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Old 08-11-2006, 08:07 PM   #1
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Disasters Tend To Happen In Threes

DISASTERS TEND TO HAPPEN IN THREES

8-10-2006 I carelessly damaged my Mark II as I pulled it out of the garage to go to a Press Preview of the Willistead Classic. It's parked on a four post lift, in the down position during the summer as I park the Porsche on top for winter storage.

I pulled too far over and took off the Mark II emblem and left a very nasty set of gouges in the paint with the lift's support cable. I went to the Press Preview anyway.





I loaded up the Porsche and had a friend, who moves cars professionally, tie it down for me for transport. I had positioned the car so that it lent some noticeable tongue weight.

Friday 8-11-2006

My employees and I spruced up the work truck for travel. I had just had every system service and checked on the truck. I wanted an uneventful ride. I drove home and packed and loaded the truck for a fun weekend at a Concours that we helped develop.

We shortly encountered some construction that required some lane changes and the trailer handled pretty well. We made it about 30 miles when disater struck. I had been traveling in the left lane of a freeway and exited on a continuation of M-14. This is one of those left-entrance ramps and I wanted to end up in the right lane. I had a clear shot at a lange change and moved over at about 45 miles an hour. The road was crowned and slightly curved.

I felt the truck start to pull and I knew I had a problem. The trailer started to fishtail quite forcefully. I had read, and I had pacticed, using the brake hand controller in the event of a bad sway to drag the tow vehicle down in speed and straighten out the sway. I used the hand controller and it had no effect the first time. Apparently I didn't leave it on long enough as it has to build up pressure in 24 pistons. The second time I tried I got almost immediate results and the truck straightened out as I was headed for the concrete median wall.

By this time the trailer had done about 4 wags. I pulled away from the median as the 4th wag smacked the driver's side tail of the trailer against the median. That seemed to interrupt the pending catastrophy and shoot us off across the sholder and two lanes of the e-way. I was now headed for what I perceive to be a ravine. My wife remembers it as a large ditch. I was now somewhat in control. At least I was headed in the same direction as the rest of the traffic.



The ravine was fitted with a guardrail that probably saved our lives. Unfortunately, that impact tore the Porsche loose from its mountings and slammed it into the passenge side wall and rear door of the trailer.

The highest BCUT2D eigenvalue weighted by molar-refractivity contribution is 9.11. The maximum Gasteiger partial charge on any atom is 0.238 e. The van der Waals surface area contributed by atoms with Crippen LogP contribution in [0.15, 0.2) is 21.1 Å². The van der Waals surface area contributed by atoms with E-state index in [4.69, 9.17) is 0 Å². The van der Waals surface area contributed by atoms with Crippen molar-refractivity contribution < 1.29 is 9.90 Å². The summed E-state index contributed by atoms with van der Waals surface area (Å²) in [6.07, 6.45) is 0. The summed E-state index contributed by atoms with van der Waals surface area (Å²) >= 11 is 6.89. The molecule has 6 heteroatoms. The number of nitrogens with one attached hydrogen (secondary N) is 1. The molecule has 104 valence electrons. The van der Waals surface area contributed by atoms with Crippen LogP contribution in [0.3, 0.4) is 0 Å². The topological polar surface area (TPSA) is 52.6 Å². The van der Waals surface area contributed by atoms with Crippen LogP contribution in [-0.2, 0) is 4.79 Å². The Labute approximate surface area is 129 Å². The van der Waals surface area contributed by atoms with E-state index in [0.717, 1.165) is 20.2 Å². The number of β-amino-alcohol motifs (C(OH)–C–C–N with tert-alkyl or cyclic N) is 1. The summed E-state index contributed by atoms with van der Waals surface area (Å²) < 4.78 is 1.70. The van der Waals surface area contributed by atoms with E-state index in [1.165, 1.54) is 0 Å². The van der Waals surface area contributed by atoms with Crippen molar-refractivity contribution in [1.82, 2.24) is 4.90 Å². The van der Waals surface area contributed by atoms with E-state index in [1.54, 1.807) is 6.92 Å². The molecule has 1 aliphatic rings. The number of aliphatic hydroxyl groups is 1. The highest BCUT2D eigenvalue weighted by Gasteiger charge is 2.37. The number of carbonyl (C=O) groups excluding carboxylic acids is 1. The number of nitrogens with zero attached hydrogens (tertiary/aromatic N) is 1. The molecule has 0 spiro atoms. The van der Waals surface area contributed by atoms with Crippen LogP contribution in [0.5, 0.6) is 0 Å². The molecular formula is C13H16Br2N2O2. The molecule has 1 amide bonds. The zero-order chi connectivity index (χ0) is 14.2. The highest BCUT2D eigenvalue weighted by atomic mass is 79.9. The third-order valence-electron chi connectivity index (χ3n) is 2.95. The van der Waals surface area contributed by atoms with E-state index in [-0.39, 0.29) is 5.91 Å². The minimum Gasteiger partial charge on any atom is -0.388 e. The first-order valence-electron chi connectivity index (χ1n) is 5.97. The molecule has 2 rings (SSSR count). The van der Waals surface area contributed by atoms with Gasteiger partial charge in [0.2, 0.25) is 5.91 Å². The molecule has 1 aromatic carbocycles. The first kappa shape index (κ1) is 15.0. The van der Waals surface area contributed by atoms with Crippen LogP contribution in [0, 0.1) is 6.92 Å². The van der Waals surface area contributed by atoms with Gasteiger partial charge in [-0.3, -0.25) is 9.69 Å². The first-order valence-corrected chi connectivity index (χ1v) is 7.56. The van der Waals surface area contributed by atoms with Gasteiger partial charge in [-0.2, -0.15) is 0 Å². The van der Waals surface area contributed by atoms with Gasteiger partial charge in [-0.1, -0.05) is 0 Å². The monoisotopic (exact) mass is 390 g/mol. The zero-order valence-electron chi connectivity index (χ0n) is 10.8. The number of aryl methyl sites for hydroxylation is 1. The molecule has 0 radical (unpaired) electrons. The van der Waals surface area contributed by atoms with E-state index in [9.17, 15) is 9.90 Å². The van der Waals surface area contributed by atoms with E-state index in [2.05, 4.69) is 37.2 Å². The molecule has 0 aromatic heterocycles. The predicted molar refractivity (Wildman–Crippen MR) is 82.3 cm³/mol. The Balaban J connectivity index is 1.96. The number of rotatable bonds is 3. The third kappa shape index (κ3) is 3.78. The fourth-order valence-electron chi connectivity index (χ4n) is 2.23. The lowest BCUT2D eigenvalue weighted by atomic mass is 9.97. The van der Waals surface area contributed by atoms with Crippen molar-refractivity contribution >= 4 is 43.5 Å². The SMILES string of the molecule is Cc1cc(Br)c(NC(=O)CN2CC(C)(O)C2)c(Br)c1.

The only thing that kept the Porsche from crashing ino the lounge was the spare tire for the trailer. It wedged the front tire of the Porsche up against the winch.



The Porsches's pretty messed up, but repairable.





The trailer suffered some structural damage, but also can be repaired. I'll have to find a donor trailer.



I believe what happen had to do with the newly installed load distributing and sway control hitch. One of the torsion bars dropped out of its socket and hit the pavement as did the chain cinch it was attached to.



One of the torsion bars, the one that hit the pavement, shows signs that it worked its way out of its socket as its wear pattern shows.



I believe what happened is that the torsion bar fell out of its socket as we crested the crown of the road. This is when there would be no tension on the bar. The hitch is fitted with a pull pin that must have worked its way out or rolled over to reveal its tapered side. The conditions must have been just right and allow the torsion bar to drop out.

The torque that the trailer went through with one of two torsion bars exerting torque on the frame was amazing. The 2" solid steel hitch insert bent to about a 20 angle. It looked like tubing that had bent. Very scary.

While this may have been an unfortunate couple of days I believe I am fortunate to be amongst the living.



BTW, I believe we have chosen the name for our trailer. It will be forever known as "The Phoenix" Appropriate on so many levels.
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Old 08-11-2006, 08:13 PM   #2
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is your trailer a heavily modified spartanette? if so, i think i ran across your site that showed the construction process... what a load of work! looked great, though!

either way, sorry about your accident. as joe dirt says... "it'll buff out"



jp
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Old 08-11-2006, 08:47 PM   #3
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Glad to hear you are okay. Sheet metal is easier to fix than flesh and bone.

What brand hitch is that? I would suggest that you upgrade to an
Equal-i-zer brand hitch for a rig the size of yours.
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Old 08-12-2006, 08:09 AM   #4
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I'll look into that brand. Thanks.

Barry
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Old 08-12-2006, 08:45 AM   #5
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Barry,
This is a strange deal. I am glad that you and your wife are ok.
You damn near lost a fair amount of nice hardware there... hope your insurance is current. But, as others said, the important thing is that you got away from it unscathed.